Through its Impact and Capacity Grants program, the Kansas Health Foundation recently awarded more than $1.6 million to 70 Kansas non-profit or government organizations for health-improvement projects and organizational capacity building. Earlier this year, KHF provided funding to 17 eligible organizations under the ICG program, bringing total funding this year to approximately $2 million for 87 organizations. In 2018, 86 organizations received a total of $2 million.

Under this program, qualifying organizations may receive grants of up to $25,000 each to address goals related to at least one of KHF’s four impact areas — educational attainment, access to care, healthy behaviors or civic and community engagement.

Grantees from northwest Kansas are:

Gove County Medical Center — $23,980 (impact grant): To help a staff person become certified as an insurance assister and offer marketing assistance to enhance knowledge about the center’s ability to help people apply for insurance through the insurance marketplace.

• Kansas Department of Health and Environment — $24,750 (impact grant): To offer training and mini-grants to increase the number of Resist chapters advocating against the vaping epidemic for young people in western Kansas.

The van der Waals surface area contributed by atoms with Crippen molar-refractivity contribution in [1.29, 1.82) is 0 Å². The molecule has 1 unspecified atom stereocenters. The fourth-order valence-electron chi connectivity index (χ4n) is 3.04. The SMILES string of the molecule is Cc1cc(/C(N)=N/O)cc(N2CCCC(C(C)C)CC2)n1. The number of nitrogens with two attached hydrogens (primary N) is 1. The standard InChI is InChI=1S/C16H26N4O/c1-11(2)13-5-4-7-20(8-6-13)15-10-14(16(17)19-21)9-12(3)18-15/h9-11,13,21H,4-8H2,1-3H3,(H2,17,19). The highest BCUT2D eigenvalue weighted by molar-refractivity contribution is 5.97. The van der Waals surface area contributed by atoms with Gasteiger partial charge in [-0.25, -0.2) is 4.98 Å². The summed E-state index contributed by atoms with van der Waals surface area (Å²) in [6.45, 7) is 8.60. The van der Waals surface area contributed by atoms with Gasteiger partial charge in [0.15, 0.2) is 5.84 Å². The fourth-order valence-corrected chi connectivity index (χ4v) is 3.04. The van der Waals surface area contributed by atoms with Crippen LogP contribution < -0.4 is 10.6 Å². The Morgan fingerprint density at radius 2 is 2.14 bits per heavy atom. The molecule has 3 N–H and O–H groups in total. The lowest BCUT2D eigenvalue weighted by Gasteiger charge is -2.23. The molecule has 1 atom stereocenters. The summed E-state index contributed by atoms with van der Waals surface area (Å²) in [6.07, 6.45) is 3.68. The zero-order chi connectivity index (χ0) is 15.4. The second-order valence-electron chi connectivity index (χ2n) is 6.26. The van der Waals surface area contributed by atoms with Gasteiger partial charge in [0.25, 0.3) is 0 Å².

• NAMI Kansas — $25,000 (capacity building grant): To hire two quarter-time Affiliate Development Specialists in Hays and Dodge City to expand availability and capacity of NAMI Kansas programs and mental health support in northwest and southwest Kansas.

• Phillips County Hospital dba Phillips County Health Systems — $7,845 (capacity building grant): To expand access to care for rural Phillips County residents by providing Behavioral Health Consultant Training to consultants and primary care providers to develop and refine clinical skills and competencies.

• Youth Core Ministries — $25,000 (capacity building grant): To strengthen infrastructure by implementing a new secure portal and hiring an administrative coordinator to expand Core Circles programming to families below the 200 percent poverty level in five new communities: Atwood, Goodland, Meade, Herington and Harper.